A blog from Doctor Tsang

Post Date: Apr 22nd, 2010 | Categories: Advocacy | COMMENT

I appreciate why our clients complain about rushed and inattentive care at public hospitals. When I was young I used to work there myself and young doctors, overworked and stressed out, must adjust to the fast mentality and working ethics of: “Just get the work done!” Once you enter private practice, with less workload more experience and maturity, you see a patient as a person not “work” so you empathize with them.Just by doing so already helps them feel better, which is the first step towards recovery.
These refugees are generally young, tough guys who experienced terrible situations in their countries. When people like this seek medical treatment they are indeed in physical pain and in great need. If they complain about something, I know their symptoms are real because tough guys don’t complain easily. Every complaint needs to be taken seriously, though the underlying illness might not be what the initial symptoms point to. For example: one might complain of chest pain but it’s a bowel infection; another might complain of stomach and bowel symptoms, loss of appetite, progressive weight loss, however he’s diagnose with Post-Traumatic Stress Disorder, resulting from torture suffered in his country, coupled with the depression caused by separation from his family (i.e., an emotional disorder requiring treatment.) Medicine is like solving puzzles and detecting crime every single time; I consider each case like a chess game where the opponent is the underlying disease and the patient’s body and mind are the chess board!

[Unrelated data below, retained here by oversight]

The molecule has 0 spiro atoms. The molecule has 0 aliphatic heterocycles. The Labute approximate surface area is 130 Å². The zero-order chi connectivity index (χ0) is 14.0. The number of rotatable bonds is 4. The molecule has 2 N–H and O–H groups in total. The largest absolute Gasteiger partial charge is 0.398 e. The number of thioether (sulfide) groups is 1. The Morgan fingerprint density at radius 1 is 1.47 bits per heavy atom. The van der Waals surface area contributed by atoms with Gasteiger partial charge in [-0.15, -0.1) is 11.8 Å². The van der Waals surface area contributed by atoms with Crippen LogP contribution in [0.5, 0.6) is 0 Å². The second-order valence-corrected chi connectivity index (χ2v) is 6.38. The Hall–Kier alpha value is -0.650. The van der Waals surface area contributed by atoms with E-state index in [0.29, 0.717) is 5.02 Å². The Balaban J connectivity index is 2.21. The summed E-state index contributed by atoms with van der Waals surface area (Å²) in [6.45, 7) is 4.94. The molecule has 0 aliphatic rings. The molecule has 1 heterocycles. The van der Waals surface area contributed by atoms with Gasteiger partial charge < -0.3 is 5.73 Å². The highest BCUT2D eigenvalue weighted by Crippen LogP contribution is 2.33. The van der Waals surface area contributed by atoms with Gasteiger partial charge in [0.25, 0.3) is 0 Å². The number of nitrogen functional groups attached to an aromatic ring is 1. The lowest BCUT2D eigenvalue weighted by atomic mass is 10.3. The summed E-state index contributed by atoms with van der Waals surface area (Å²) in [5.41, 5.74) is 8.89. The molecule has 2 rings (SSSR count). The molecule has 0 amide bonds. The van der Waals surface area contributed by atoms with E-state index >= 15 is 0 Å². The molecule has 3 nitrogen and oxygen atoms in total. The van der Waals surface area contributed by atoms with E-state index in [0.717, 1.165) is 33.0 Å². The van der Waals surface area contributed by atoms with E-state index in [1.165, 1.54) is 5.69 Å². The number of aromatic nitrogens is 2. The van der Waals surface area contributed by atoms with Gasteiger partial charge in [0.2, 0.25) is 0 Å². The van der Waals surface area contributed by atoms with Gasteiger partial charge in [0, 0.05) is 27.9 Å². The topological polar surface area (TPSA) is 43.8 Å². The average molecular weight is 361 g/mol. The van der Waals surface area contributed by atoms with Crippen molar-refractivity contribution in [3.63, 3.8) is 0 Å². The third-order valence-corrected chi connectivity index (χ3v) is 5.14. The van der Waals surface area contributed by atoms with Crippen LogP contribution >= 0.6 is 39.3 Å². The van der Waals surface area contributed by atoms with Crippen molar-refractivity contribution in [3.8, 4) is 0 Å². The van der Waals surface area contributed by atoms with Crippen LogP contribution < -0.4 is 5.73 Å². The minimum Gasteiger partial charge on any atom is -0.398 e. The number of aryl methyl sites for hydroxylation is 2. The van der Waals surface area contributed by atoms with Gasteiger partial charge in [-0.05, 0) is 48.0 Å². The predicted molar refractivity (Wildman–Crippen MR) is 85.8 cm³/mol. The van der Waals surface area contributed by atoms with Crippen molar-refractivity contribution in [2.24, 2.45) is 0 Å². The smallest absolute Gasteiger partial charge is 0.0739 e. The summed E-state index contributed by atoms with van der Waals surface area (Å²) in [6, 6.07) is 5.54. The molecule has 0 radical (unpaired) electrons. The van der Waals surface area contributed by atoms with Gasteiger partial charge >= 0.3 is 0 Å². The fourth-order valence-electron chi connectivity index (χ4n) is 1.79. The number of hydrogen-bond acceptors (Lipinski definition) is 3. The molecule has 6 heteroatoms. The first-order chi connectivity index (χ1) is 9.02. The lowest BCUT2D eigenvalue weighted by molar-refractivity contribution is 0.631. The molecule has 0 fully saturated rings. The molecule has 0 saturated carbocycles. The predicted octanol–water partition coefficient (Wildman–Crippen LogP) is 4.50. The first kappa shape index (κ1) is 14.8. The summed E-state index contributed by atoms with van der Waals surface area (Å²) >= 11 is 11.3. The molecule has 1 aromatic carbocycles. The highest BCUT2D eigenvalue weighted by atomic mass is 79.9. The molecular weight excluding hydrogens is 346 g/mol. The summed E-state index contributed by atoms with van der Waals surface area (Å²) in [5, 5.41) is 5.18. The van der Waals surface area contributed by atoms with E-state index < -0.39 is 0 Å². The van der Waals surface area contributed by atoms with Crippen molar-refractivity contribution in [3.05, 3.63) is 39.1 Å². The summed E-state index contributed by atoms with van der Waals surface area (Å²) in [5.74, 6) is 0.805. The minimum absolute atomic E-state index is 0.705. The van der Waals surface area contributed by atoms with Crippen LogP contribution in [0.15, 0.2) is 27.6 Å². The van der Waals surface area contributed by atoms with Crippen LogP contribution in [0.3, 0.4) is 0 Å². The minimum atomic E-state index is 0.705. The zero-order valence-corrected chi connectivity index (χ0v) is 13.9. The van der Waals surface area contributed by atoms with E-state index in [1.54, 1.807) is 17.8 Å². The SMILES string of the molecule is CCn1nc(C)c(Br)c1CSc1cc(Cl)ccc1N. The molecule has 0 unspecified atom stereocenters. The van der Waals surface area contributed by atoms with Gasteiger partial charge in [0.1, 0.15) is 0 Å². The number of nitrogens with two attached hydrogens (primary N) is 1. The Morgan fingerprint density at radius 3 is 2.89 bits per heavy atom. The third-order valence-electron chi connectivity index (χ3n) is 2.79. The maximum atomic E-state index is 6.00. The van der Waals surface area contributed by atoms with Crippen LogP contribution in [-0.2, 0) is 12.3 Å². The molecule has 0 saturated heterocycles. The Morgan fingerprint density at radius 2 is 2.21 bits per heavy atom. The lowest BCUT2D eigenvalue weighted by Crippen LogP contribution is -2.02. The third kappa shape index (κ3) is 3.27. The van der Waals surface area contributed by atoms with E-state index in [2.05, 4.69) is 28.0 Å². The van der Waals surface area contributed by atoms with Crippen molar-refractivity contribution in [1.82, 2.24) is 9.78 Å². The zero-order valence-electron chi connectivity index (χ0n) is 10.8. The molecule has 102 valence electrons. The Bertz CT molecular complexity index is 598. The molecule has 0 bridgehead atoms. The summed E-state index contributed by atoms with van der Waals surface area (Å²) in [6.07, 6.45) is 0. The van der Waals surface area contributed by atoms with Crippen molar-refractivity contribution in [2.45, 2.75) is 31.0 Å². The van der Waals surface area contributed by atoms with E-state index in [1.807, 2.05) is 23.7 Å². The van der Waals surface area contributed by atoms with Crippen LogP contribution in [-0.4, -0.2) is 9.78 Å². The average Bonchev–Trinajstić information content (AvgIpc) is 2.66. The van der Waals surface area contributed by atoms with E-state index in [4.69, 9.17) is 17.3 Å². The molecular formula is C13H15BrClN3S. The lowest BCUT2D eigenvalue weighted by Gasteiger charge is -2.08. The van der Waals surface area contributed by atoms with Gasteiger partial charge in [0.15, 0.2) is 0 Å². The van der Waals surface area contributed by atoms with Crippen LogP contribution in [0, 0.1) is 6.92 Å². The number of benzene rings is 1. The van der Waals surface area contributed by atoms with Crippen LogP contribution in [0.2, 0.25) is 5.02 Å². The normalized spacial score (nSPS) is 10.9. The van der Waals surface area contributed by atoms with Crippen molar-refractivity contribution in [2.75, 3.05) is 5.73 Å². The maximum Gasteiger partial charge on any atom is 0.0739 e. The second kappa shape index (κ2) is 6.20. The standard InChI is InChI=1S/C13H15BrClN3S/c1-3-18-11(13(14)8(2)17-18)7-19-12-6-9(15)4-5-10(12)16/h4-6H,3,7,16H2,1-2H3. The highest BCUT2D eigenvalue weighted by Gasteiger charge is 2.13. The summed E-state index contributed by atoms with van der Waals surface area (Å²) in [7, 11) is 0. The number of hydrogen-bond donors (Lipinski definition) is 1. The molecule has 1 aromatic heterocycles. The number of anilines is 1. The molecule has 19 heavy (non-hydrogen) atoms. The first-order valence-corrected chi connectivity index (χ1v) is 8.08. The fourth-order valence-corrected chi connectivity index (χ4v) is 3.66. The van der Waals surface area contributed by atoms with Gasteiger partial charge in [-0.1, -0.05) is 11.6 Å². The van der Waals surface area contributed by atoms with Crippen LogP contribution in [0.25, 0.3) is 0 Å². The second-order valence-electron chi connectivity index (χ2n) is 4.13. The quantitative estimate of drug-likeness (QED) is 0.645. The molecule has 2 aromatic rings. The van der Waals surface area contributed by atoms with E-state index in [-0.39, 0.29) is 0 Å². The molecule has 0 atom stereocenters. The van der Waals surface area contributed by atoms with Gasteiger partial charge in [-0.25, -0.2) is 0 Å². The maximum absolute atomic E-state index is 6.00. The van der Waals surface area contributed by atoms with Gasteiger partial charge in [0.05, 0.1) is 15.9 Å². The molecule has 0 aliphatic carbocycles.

Historically and in all cultures, being a doctor is inherently an endeavour in humanity, material reward is never assumed. This sense of duty is deeply ingrained in every doctor’s mentality. I believe this is true for all doctors, all over the world. Being able to help clients seeking Vision First’s help, is naturally a rewarding experience in itself. However, this doesn’t mean I look forward to being in this position forever. I and everyone at Vision First, sincerely wish that all asylum-seekers in HK are granted refugee status soon, so they may lead a normal, rewarding life in a welcoming and safe country. Ultimately, I wish a fulminating pandemic of peace, democracy and prosperity will break out everywhere, and asylum-seeker and refugee will become a reality of the past. I look forward to the day when Vision First ceased to have reason to exist or will move on to new missions.

Doctor Tsang small